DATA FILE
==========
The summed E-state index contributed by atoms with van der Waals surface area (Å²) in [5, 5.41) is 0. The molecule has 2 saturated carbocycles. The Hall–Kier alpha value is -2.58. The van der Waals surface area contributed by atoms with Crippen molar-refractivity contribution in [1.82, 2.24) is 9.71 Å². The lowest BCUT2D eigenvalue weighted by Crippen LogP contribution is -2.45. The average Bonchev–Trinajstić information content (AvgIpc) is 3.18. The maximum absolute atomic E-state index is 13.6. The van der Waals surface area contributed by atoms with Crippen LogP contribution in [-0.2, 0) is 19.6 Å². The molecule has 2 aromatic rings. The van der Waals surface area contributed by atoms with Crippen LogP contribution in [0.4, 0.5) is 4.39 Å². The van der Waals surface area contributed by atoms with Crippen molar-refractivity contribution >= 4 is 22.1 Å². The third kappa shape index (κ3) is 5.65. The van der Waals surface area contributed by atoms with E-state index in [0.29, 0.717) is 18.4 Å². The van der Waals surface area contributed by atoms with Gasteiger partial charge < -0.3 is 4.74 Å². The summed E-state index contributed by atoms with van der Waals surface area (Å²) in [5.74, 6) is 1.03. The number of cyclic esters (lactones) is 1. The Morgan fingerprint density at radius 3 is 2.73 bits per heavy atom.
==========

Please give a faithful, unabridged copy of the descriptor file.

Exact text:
The summed E-state index contributed by atoms with van der Waals surface area (Å²) in [5, 5.41) is 0. The molecule has 2 saturated carbocycles. The Hall–Kier alpha value is -2.58. The van der Waals surface area contributed by atoms with Crippen molar-refractivity contribution in [1.82, 2.24) is 9.71 Å². The lowest BCUT2D eigenvalue weighted by Crippen LogP contribution is -2.45. The average Bonchev–Trinajstić information content (AvgIpc) is 3.18. The maximum absolute atomic E-state index is 13.6. The van der Waals surface area contributed by atoms with Crippen LogP contribution in [-0.2, 0) is 19.6 Å². The molecule has 2 aromatic rings. The van der Waals surface area contributed by atoms with Crippen LogP contribution in [0.4, 0.5) is 4.39 Å². The van der Waals surface area contributed by atoms with Crippen molar-refractivity contribution >= 4 is 22.1 Å². The third kappa shape index (κ3) is 5.65. The van der Waals surface area contributed by atoms with E-state index in [0.29, 0.717) is 18.4 Å². The van der Waals surface area contributed by atoms with Gasteiger partial charge < -0.3 is 4.74 Å². The summed E-state index contributed by atoms with van der Waals surface area (Å²) in [5.74, 6) is 1.03. The number of cyclic esters (lactones) is 1. The Morgan fingerprint density at radius 3 is 2.73 bits per heavy atom.